by Moira Dawson
No one had
entered the old Hobbston place for 20 long years. It
stood black and decaying in the midst of a midnight-blue sky. The house seemed like a black hole, sucking
everything into it. Not even light could
touch this place; it had been swallowed up long ago.
single drop of blood trickled down the front wall of the mansion. A wolf cried out.
The little kids
who lived in Moulton had a song about the Hobbston place.
It still gave them the chills when they sang it during their jump-roping
games. It went something like this:
place? Just pass on by.
Cross that threshold, then you die.
Ikka-bakka, akka bakka, soda cracka, why?
Your last chance just happened to fly!
That song could
be heard on the wind on this Halloween night. No
one could really understand what the words meant, especially the ikka-bakka, akka
bakka, soda cracka part.
One small kid,
the littlest jump-roper in Moulton, stood there before the house and said, Im
going inside. He spat on the ground and
said, Im crossing that threshold. Look
The kid, whose
name was Peter, wistfully looked at the stars and then headed inside. Mildew stank up the front hall, and Peter held
his nose. Looking around, the kid noticed
there wasnt much light. In a flash, he
produced his dads Bic and found an old, rusty lantern to light.
heard a voice. It was aged, sounding like an
old woman. Pen-ul-ti-ma.
It was old and raspy, and it gave Peter the creeps. It was coming from upstairs.
light flickered. Peter wondered if he should
go back outside and run away.
him back, though. It was more than the desire
to go see what the noise wasit was the pride of being the first human brave enough
to explore the old Hobbston place in 20 years. Peter
swung the bright lantern around to find the stairway.
It was gray, crumbling and musty, smelling more like a damp cellar than
something leading upstairs.
Peter started to
climb, but when he was halfway up the old stairs, his lantern went out. Some unseen force had gone wwht and blown out the flame that brought light to
the place. As a tendril of smoke curled up
from the lantern, Peter whispered, Somebody
help me. His voice was wet with fear.
He continued to
At the top of
the stairs, he pushed open a splintery wooden door with an old copper keyhole. Inside the dark room behind it sat an old woman in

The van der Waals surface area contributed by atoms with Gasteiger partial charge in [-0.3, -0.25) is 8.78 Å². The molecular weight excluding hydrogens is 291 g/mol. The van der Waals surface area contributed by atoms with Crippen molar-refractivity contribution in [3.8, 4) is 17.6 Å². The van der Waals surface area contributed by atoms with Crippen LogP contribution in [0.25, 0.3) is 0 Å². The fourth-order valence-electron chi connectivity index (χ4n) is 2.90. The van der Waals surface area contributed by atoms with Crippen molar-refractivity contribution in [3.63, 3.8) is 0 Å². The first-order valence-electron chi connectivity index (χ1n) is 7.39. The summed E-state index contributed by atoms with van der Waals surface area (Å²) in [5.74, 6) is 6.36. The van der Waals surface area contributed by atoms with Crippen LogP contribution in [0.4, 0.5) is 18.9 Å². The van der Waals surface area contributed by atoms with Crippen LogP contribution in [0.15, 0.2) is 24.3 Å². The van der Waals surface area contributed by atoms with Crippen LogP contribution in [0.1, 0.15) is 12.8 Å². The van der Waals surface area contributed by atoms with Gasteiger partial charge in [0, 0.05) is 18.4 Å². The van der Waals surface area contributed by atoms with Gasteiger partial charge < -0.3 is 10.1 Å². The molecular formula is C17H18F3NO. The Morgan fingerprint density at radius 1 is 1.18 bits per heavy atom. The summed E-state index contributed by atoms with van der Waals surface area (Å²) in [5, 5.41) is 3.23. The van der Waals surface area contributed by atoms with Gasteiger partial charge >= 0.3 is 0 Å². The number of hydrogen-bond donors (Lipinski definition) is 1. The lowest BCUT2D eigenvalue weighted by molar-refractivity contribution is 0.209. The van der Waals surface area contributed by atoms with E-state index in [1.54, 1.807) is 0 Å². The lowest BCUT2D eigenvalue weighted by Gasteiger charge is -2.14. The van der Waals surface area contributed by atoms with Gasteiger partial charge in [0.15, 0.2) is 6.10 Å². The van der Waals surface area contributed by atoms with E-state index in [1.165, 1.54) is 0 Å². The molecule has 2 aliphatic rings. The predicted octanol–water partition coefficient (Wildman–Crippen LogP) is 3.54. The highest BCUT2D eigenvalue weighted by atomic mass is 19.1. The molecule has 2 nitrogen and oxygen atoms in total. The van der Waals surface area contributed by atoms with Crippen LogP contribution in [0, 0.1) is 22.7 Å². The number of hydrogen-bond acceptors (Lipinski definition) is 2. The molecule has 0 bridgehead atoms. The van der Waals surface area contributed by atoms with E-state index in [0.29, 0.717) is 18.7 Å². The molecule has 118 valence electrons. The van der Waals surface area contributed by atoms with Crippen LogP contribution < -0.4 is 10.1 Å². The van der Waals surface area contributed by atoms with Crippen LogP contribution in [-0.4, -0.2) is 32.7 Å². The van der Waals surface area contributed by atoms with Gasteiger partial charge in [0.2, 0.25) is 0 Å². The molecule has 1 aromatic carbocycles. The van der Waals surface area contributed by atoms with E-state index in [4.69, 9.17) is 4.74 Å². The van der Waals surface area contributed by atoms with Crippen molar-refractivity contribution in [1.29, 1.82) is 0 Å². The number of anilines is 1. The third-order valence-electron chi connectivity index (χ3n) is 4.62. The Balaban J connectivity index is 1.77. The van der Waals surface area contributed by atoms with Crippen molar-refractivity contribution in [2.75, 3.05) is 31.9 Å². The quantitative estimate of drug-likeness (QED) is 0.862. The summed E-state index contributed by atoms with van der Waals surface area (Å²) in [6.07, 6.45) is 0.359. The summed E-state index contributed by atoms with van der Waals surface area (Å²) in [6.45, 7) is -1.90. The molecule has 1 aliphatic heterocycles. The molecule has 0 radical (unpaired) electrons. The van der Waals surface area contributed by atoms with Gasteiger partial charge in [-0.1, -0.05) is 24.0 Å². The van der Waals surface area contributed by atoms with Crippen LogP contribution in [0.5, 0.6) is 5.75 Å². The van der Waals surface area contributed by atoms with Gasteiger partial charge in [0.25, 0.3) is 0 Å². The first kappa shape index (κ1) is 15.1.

a rocking chair, illuminated by the moonlight that spilled in through the window. No other furniture was in the room save the floor.
not Pen-ul-ti-ma, said the woman in a tone of indignant surprise.
Peter did not
know what to say. When the cobwebs finally
cleared out of his throat, he managed to say, My names Peter. I should be getting out of here. He turned for the door.
sang the woman in a sinister voice. Each
syllable hissed like a rattlesnake. Sit
on the floor, said the woman, just as my young servant girl, Penultima Chance,
used to do.
Peter sat on the
brown wooden floor, but as soon as he did, the old gray-haired hag vanished like a ghost
passes into thin air. Nothing was left of her
save the old wooden rocker.
ME! screamed Peter, and as soon as he did, the old woman returned. In her hand, she held a lighted lantern. Peter noticed that his own, on the floor, was as
dark as before.
Sit on my
lap, said the woman. I have a
shawl here, and the lantern will keep you bright and warm. She smiled. These
old bones need a creaking; this colds kept them stiff for the past hundred
years. Peter hesitated. Sit on my lap. Not quite believing this, he obeyed.
girl, Penultima Chance, the old woman began wistfully. Just like she used to do. When she was seven, her mother gave her to me
because she was my drunken neighbor.
poor lashie, she garbled, and give her a home.
To me, shes just one mouth to feed.
Peter, who was
quickly beginning to like the soft, warm old woman, said, Why did you treat her as a
servant girl? Why not a granddaughter? He paused. You
have grandkids, right?
womans face hardened. Penultima